generalised polynomials visualised

Discussion in 'C++' started by galathaea, Dec 21, 2006.

  1. galathaea

    galathaea Guest

    you will fall in love

    !! these are the cutest critters !!

    3-ary polynomial:
    http://i10.tinypic.com/2hwlir6.png

    4-ary polynomial:
    full
    http://i13.tinypic.com/47u0yfm.png
    close
    http://i14.tinypic.com/2heajo5.png

    5-ary polynomial:
    full
    http://i18.tinypic.com/2cifxja.png
    close
    http://i16.tinypic.com/2wcr9js.png

    6-ary polynomial:
    full
    http://i14.tinypic.com/4fy3wd3.png
    close
    http://i17.tinypic.com/48zmlbl.png

    7-ary polynomial:
    full
    http://i18.tinypic.com/2dalt9l.png
    close
    http://i10.tinypic.com/2j4rc7o.png

    these are plots
    of the class of generalised polynomials
    i have been playing with

    2 pi i / n
    w = e
    n

    2 3 n-1
    w_n w_n w_n w_n
    y = x + x + x + x + ... + x
    n

    i coded the poynomials
    in my openGL simulations engine
    and color mapped the absolute value
    over a part of the complex plane centered at the origin
    x axis real positive to right
    y axis imaginary positive up

    there are a lot of immediate conjectures to make
    but they are also tantalisingly difficult to prove

    the zeroes (black) appear to have
    some interesting number theoretic information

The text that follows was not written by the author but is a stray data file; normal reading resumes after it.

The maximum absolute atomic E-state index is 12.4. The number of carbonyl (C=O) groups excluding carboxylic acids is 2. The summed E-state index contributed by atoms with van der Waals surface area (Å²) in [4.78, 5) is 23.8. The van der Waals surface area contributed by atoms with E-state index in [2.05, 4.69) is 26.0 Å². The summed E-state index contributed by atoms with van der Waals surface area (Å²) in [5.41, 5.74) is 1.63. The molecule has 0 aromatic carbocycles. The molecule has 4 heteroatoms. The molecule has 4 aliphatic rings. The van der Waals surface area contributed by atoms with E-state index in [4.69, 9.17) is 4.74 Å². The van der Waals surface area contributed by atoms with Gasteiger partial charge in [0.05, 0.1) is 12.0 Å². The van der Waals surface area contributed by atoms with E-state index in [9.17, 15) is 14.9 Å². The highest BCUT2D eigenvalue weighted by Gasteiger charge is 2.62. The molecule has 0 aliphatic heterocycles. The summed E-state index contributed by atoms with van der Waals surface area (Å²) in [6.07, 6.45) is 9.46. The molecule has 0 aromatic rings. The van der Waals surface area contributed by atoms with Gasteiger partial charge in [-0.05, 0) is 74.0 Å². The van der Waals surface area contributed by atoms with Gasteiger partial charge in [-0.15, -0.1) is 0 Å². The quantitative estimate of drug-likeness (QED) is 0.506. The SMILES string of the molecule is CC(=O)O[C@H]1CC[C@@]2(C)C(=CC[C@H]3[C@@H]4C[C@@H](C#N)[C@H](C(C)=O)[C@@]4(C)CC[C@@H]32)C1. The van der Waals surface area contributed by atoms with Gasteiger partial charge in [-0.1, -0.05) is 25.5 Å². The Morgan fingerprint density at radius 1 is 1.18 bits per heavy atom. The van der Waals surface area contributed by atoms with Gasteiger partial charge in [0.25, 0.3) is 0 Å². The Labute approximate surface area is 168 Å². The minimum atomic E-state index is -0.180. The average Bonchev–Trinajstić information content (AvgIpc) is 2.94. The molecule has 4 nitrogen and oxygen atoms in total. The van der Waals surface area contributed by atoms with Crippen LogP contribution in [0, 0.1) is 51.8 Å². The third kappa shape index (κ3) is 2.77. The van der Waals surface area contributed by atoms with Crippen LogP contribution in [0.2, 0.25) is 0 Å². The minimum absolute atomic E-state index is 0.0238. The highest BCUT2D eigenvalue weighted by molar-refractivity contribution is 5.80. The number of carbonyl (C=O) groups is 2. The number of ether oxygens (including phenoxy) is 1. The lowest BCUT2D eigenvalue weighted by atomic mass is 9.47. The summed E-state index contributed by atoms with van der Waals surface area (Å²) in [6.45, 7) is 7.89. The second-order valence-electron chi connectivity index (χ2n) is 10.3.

but above all they are adorable

    the surfaces are fascinating
    with the symmetries of their ripples
    and the intricacies of their "mouths"

    has their tale already been told?
    or is this one those stories
    that still needs to be written?

    -+-+-

    for those interested in the simulation
    the behavior is coded as c++ or OCaml
    ( this particular class of functions in c++ )

    first i define omega (w above)
    or pull it from my library
    something like

    std::complex<double> const nthRoot(std::exp(2. * pi * i /
    std::complex<double>(n, 0.)));

    now i was using runtime variation of arity
    but i also have a compiletime version as well
    to unroll the loops
    remove loop counter
    and other optimisations

    but it didn't make much a difference in time
    having to compile so often

    std::complex<double> rootOfUnityGeneralisedPolynomial(unsigned n,
    std::complex<double> const& z)
    {
    std::complex<double> sum(0., 0.);

    for (unsigned termIndex(0); termIndex < n; ++termIndex)
    {
    std::complex<double> term(std::exp(std::pow(nthRoot, termIndex) *
    std::log(z)));
    sum += term;

    //std::cout << "current term: " << term << std::endl;
    //std::cout << "running sum: " << sum << std::endl;
    }

    return sum;
    }

    the simulator has visualisers for the complex plane

    so i ran these through the engine
    and colored it pretty!

    -=-=-=-=-=-=-=-=-=-=-=-=-=-=-=-=-=-=-=-=-=-=-
    galathaea: prankster, fablist, magician, liar
     
    galathaea, Dec 21, 2006
    #1
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